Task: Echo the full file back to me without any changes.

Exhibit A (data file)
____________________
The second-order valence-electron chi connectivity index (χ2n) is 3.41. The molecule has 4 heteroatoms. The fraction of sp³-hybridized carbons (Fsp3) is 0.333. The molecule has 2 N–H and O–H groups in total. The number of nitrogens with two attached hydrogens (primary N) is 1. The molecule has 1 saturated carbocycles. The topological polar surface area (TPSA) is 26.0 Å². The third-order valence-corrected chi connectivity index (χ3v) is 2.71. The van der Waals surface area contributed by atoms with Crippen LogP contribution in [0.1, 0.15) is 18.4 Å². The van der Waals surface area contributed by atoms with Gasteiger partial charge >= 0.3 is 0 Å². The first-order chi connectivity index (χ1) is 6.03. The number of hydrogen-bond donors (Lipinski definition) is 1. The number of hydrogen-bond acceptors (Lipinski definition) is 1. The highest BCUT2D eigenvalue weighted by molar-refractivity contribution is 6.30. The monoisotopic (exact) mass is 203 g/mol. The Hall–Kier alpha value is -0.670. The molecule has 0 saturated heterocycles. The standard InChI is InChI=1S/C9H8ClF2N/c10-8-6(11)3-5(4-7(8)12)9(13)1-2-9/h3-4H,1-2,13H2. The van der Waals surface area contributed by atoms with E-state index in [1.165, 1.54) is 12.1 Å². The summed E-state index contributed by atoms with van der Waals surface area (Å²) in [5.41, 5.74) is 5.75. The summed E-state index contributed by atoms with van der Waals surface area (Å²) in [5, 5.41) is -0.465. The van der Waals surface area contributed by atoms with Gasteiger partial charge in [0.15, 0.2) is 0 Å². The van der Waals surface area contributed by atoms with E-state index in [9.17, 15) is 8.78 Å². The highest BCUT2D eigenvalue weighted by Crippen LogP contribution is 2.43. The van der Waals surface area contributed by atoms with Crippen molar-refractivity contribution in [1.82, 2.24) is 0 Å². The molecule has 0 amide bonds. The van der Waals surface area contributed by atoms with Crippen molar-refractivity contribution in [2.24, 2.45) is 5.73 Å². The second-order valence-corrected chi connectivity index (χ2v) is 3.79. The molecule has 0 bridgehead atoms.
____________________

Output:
The second-order valence-electron chi connectivity index (χ2n) is 3.41. The molecule has 4 heteroatoms. The fraction of sp³-hybridized carbons (Fsp3) is 0.333. The molecule has 2 N–H and O–H groups in total. The number of nitrogens with two attached hydrogens (primary N) is 1. The molecule has 1 saturated carbocycles. The topological polar surface area (TPSA) is 26.0 Å². The third-order valence-corrected chi connectivity index (χ3v) is 2.71. The van der Waals surface area contributed by atoms with Crippen LogP contribution in [0.1, 0.15) is 18.4 Å². The van der Waals surface area contributed by atoms with Gasteiger partial charge >= 0.3 is 0 Å². The first-order chi connectivity index (χ1) is 6.03. The number of hydrogen-bond donors (Lipinski definition) is 1. The number of hydrogen-bond acceptors (Lipinski definition) is 1. The highest BCUT2D eigenvalue weighted by molar-refractivity contribution is 6.30. The monoisotopic (exact) mass is 203 g/mol. The Hall–Kier alpha value is -0.670. The molecule has 0 saturated heterocycles. The standard InChI is InChI=1S/C9H8ClF2N/c10-8-6(11)3-5(4-7(8)12)9(13)1-2-9/h3-4H,1-2,13H2. The van der Waals surface area contributed by atoms with E-state index in [1.165, 1.54) is 12.1 Å². The summed E-state index contributed by atoms with van der Waals surface area (Å²) in [5.41, 5.74) is 5.75. The summed E-state index contributed by atoms with van der Waals surface area (Å²) in [5, 5.41) is -0.465. The van der Waals surface area contributed by atoms with Gasteiger partial charge in [0.15, 0.2) is 0 Å². The van der Waals surface area contributed by atoms with E-state index in [9.17, 15) is 8.78 Å². The highest BCUT2D eigenvalue weighted by Crippen LogP contribution is 2.43. The van der Waals surface area contributed by atoms with Crippen molar-refractivity contribution in [1.82, 2.24) is 0 Å². The molecule has 0 amide bonds. The van der Waals surface area contributed by atoms with Crippen molar-refractivity contribution in [2.24, 2.45) is 5.73 Å². The second-order valence-corrected chi connectivity index (χ2v) is 3.79. The molecule has 0 bridgehead atoms.